I use cast iron skillets. I have for almost fifty years and most of my skillets are far older. My mother or mother-in-law gave us a few and my husband rescued a few someone discarded and restored them. Yes, they can be restored. I’ll not go not the process here. Cast Iron is resilient. We can use it on a stove, in the oven, a campfire or in a fireplace.
Cast Iron pans have gained popularity once again. Check out Ashley L Jones’s book Modern Cast Iron.
A factory pours molten iron alloy into a mold or cast to create whatever is needed, thus the name cast iron.
Cast Iron was first used in China in the 5th century for warfare, agriculture and architecture. Shipping merchants introduced it to Europe during the reformation. The French were the first to create a cast iron cannon. It was heavier that copper, cheaper to make and more durable. This helped the French economically outfit their warships with cannons.
Cast Iron bridges and buildings were erected throughout Europe in the 17th and 18th century and eventually reached the US in the 1800s.
Because cloth was very flammable, it wasn’t uncommon for textile mills’ wood framed buildings to catch fire. Over time, flame resistant cast iron structures replaced the wood buildings.
A lighter weight cast iron was created in England in the 1850s and used to create pots and pans. The invention of steam power made it easier to mass-produce cast iron.
Griswold Manufacturing company opened in Erie, Pennsylvania in 1865 to mass product cast-iron cookware. Polishing the cooking surface of the pans after casting made them smooth and non-stick.
Lodge Manufacturing still produces cast iron cookware. They survived the depression and a period of time when cast iron cookware was less popular by producing other products such as garden gnomes.
Cast iron cookware resiliency made it ideal for campfire cooking. Pioneers going west could place a Dutch oven in the coals for baking bread. Or hang it from a hook over an open fire.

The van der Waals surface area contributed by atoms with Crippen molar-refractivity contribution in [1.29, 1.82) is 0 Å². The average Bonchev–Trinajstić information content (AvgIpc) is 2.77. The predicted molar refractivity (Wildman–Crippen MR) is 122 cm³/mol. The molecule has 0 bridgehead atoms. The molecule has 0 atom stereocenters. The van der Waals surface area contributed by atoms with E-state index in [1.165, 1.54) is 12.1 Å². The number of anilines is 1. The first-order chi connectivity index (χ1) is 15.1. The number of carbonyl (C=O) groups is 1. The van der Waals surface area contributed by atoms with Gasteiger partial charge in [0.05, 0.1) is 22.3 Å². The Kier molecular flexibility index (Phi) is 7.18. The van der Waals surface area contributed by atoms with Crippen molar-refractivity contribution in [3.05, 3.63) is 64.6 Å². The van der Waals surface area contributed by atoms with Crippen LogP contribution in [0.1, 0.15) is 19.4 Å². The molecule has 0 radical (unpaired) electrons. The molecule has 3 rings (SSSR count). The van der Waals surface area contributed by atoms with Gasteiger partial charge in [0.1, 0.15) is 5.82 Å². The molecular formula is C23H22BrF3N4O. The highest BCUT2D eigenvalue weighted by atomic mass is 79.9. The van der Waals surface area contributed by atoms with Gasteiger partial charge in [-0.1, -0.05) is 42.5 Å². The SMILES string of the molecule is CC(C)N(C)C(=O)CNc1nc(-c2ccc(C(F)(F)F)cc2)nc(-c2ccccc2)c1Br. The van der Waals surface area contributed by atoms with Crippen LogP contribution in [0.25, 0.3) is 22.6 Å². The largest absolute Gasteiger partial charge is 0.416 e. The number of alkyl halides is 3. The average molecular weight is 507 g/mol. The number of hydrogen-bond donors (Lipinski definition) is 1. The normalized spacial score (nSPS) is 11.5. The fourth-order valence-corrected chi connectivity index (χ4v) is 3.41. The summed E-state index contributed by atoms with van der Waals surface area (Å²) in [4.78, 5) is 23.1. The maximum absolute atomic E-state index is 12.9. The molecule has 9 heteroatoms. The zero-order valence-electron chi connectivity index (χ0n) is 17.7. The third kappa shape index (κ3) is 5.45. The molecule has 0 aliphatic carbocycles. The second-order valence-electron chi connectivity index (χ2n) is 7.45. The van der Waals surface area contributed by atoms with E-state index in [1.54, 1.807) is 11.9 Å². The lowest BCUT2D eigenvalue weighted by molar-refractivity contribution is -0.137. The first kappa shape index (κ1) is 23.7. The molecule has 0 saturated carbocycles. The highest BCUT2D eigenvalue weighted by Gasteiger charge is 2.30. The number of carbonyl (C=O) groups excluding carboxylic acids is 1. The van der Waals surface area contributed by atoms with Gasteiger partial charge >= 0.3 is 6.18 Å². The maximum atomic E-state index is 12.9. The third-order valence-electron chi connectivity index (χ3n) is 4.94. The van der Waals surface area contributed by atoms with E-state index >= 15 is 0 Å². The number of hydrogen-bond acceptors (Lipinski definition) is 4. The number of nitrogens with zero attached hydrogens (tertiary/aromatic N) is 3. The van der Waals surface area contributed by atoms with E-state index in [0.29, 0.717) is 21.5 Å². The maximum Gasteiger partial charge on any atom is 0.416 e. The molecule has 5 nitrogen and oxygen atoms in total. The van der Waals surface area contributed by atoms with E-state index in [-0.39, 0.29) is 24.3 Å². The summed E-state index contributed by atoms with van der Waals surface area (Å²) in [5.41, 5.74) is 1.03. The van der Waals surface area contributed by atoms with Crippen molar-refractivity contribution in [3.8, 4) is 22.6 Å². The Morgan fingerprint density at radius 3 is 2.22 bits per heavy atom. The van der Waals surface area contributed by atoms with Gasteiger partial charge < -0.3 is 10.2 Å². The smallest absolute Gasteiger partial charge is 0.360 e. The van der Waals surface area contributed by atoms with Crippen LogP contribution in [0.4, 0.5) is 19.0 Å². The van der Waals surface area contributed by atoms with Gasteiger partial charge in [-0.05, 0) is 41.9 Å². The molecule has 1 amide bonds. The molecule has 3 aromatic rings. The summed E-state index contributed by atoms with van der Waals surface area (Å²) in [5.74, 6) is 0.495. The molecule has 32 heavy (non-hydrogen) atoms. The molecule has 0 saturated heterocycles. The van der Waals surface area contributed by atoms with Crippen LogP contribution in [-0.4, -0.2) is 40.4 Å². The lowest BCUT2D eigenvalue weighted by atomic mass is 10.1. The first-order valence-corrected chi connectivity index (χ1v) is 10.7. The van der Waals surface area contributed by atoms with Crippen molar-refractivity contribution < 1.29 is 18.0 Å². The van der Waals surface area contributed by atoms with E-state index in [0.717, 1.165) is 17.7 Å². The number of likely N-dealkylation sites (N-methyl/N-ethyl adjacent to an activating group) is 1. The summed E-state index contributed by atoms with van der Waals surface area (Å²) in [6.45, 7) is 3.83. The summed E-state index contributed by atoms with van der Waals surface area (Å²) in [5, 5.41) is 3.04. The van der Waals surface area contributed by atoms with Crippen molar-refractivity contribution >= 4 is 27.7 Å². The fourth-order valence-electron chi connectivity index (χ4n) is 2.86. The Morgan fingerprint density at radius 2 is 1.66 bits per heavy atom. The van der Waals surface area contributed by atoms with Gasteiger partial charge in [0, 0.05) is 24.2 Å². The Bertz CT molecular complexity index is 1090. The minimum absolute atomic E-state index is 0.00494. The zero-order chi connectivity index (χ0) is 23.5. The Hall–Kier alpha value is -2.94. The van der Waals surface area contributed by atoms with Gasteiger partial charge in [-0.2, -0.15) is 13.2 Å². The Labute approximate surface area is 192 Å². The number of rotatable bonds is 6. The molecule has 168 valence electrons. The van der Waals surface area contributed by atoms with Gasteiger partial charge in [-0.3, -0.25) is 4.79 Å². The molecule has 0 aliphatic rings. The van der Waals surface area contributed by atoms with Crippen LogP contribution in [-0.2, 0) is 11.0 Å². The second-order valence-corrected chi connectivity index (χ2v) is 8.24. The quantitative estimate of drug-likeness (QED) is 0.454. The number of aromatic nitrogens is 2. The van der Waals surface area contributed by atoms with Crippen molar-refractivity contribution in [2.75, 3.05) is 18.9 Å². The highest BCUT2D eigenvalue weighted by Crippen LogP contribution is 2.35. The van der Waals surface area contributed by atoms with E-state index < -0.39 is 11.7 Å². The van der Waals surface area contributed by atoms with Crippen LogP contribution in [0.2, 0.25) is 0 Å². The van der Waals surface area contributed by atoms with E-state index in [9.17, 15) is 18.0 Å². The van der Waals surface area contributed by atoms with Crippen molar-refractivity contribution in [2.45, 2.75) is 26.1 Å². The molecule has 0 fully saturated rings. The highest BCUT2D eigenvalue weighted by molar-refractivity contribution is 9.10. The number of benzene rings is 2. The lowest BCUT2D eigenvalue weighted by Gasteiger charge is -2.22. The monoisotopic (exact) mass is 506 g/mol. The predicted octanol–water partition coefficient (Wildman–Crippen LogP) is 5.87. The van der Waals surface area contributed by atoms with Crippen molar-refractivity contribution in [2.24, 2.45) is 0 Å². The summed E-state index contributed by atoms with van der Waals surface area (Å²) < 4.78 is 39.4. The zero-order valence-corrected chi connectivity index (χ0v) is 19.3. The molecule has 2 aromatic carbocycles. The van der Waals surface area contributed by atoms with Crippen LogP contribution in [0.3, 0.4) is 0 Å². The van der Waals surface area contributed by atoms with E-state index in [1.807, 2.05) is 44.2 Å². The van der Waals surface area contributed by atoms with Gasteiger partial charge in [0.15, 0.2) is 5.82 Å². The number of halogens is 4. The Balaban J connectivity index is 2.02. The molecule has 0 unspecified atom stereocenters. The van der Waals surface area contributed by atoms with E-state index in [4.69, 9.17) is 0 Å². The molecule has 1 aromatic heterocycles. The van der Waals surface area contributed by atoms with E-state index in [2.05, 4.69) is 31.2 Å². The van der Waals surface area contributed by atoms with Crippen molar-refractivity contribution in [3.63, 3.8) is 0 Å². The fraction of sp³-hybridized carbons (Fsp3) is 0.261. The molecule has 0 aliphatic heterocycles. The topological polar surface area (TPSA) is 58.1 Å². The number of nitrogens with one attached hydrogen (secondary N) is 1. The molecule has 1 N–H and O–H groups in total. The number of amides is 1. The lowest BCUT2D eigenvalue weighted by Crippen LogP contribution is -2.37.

Even as cast iron stoves replaced fireplaces for food preparation, the cookware continued in use. The large pot and tea kettle pictured above decorate the front of my fireplace. They are remnants of an age gone by. My husband found the teapot in an antique store when he was twelve. He’s seventy now. And he rescued the tea kettle from an outbuilding on his great-aunts’ property before the shed was bulldozed to make room for renovations. It had belonged to my husband’s great-great grandparents. The surfaces are still smooth and sturdy and ready for use. The match stick holder shaped like a lady’s shoe is so adorable. It joins the pot and kettle in front of my fireplace.
|These pans are well over fifty years old.|
Here is my collection of cast iron. I’m sorry to say these beauties rested in my cabinet for years while I used non-stick skillets that eventually lost their coating and aluminum pans that soon wore out.
I’m back to using cast-iron full-time because I can cook a variety of foods in them and place them on the stove or in the oven and don’t need a lot of extra pans.
Do you have cast-iron cookware? Have you ever used it?
Cindy Ervin Huff is a multi-published writer. She has been featured in many periodicals over the last thirty years. Her historical romance Secrets & Charades won the Editor Choice, Maxwell Award and Serious Writer Medal. Her contemporary romance, New Duet released in 2018 placed second in the 2019 Serious Writer Awards and a finalist in the 2019 Selah Awards. Cindy is a member of ACFW, Mentor for Word Weavers. founding member of the Aurora, Illinois, chapter of Word Weavers and Christian Writer’s Guild alumni. She loves to encourage new writers on their journey. Cindy and her husband make their home in Aurora, Illinois.
www.cindyervin huff.com www.facebook.com/cindyehuff,
twitter @CindyErvinHuff instagram@CindyErvinHuf My writer's www.jubileewriter.wordpress.com
On visitation rounds as a lay preacher, the last thing rancher Jed Holt expects is to be shot at from the barn next to a burned-down homestead. But the soot-covered woman hiding inside needs protecting, and Jed is the man to do it whether she likes it or not.
Jed has his own nightmares understands Delilah better than she knows. Can two broken people form a forever bond?